What I, and no one else it seems, took into account was just how much effort Metálico was going to put in for the overall picture. From a workrate standpoint he gave everything, to the point where there were times I almost thought he was giving too much. Metálico stretched the limits of what he could do in this match; he hit three dives, he pulled out twice as many submissions than I’ve seen from his arsenal, he had at least three major slugfests with Virus. From that perspective he left it all in the ring. That’s not stunning, Virus did too. The difference is that Metálico didn’t just leave it all in the ring from a work rate perspective; he left even more in the ring from an emotional perspective, far more than Virus even did. Let me be clear that that’s not a knock on Virus; in many matches like this I think you need one luchador to be the “lower your head, get this done” at all cost guy and the other to emote, to connect with the audience. Virus was the grounded one; Metálico was the emotional anchor. You could see it in the way he played to the crowd throughout the entire match for support, the stretches outside of his comfort zone he took, the way he worked himself to the point of exhaustion (both from a kayfabe and non kayfabe perspective) and the way he reacted when he came up short. It’s been awhile since lucha libre has had an ultra emotional post match moment; the most recent ones that come to mind for me are Dr. Wagner Jr.’s unmasking, Máscara Dorada’s farewell to CMLL and the Trauma I-Canis Lupus post match. I can tell you now that Metálico’s post match hug with a fan (following an impassioned speech from said fan) and a heartbreaking post match interview will linger in my mind for a long time. Whether you look at it from the world of kayfabe or reality doesn’t matter; in both instances stood a man who gave everything in this one match and lost it all. How could you not feel for him?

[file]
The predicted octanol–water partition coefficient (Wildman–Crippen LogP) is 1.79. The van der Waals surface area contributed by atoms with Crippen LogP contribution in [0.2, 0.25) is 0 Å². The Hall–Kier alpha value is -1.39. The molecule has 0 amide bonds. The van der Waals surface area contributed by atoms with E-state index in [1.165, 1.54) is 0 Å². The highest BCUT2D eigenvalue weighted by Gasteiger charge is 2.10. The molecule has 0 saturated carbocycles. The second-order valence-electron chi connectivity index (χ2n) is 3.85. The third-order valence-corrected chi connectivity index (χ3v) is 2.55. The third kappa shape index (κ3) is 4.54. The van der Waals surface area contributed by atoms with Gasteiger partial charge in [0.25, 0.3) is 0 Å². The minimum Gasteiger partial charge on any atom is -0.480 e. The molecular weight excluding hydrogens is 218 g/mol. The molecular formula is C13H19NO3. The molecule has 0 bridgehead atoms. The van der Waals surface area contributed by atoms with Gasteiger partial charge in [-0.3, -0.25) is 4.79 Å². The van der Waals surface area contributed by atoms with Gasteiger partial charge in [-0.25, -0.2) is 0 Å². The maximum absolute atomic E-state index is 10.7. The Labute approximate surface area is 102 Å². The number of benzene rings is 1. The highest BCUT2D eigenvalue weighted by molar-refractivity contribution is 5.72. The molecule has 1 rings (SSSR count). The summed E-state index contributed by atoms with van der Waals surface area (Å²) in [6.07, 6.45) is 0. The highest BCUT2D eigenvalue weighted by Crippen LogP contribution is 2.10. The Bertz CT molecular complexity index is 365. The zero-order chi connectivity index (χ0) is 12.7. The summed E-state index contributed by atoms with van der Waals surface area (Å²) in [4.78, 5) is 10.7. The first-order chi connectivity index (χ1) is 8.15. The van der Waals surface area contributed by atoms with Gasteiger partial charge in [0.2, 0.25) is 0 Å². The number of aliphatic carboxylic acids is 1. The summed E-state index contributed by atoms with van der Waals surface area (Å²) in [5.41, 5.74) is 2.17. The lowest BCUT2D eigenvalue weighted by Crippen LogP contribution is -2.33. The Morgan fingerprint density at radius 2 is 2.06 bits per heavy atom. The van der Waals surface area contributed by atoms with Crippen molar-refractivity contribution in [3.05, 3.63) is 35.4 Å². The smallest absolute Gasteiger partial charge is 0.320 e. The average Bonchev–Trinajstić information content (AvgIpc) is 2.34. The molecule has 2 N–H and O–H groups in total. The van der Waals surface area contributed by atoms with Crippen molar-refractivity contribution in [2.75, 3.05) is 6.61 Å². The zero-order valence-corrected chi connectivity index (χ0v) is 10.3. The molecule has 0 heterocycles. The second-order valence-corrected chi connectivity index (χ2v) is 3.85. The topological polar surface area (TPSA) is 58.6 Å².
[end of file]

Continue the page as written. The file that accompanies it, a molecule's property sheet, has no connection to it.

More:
To be clear, this match doesn’t wipe away the last few years of Metálico having below average Tuesday show matches nor him being uncooperative with younger luchadores that could’ve used his guidance. If anything this performance this past Friday makes that stuff all the more infuriating. What it did do is give us a memory of Metálico that was far better than the previous one, at least until he does resurface yet again (it’s wrestling and retirement; they never last!). It also serves as proof that it’s never too late to deliver your masterpiece. In this day and age of great matches around almost every corner it’s almost expected that you deliver your best work right away or else your career is/was a waste. Metálico’s match with Virus proves otherwise. The man who loved to dance for years in Arena Mexico made the most of his last dance this past Friday night. And in doing so he found that thing Spike and the rest of us are all hoping to have.
One good day.